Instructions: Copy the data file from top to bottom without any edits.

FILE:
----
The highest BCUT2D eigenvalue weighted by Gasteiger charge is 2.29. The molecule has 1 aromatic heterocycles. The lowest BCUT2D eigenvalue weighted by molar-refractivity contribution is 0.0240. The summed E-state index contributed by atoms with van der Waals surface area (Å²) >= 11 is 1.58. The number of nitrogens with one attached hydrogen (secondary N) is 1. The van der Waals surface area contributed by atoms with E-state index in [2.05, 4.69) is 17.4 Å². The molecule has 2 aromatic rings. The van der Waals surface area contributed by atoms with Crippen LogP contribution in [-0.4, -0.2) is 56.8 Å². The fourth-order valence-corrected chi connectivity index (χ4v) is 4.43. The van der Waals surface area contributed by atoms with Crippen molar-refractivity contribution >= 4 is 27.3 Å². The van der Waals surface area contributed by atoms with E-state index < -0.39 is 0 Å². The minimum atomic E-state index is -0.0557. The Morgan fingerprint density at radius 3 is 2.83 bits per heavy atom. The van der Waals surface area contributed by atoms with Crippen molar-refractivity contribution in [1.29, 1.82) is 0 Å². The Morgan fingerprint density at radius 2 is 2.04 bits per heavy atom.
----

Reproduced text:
The highest BCUT2D eigenvalue weighted by Gasteiger charge is 2.29. The molecule has 1 aromatic heterocycles. The lowest BCUT2D eigenvalue weighted by molar-refractivity contribution is 0.0240. The summed E-state index contributed by atoms with van der Waals surface area (Å²) >= 11 is 1.58. The number of nitrogens with one attached hydrogen (secondary N) is 1. The van der Waals surface area contributed by atoms with E-state index in [2.05, 4.69) is 17.4 Å². The molecule has 2 aromatic rings. The van der Waals surface area contributed by atoms with Crippen LogP contribution in [-0.4, -0.2) is 56.8 Å². The fourth-order valence-corrected chi connectivity index (χ4v) is 4.43. The van der Waals surface area contributed by atoms with Crippen molar-refractivity contribution >= 4 is 27.3 Å². The van der Waals surface area contributed by atoms with E-state index < -0.39 is 0 Å². The minimum atomic E-state index is -0.0557. The Morgan fingerprint density at radius 3 is 2.83 bits per heavy atom. The van der Waals surface area contributed by atoms with Crippen molar-refractivity contribution in [1.29, 1.82) is 0 Å². The Morgan fingerprint density at radius 2 is 2.04 bits per heavy atom.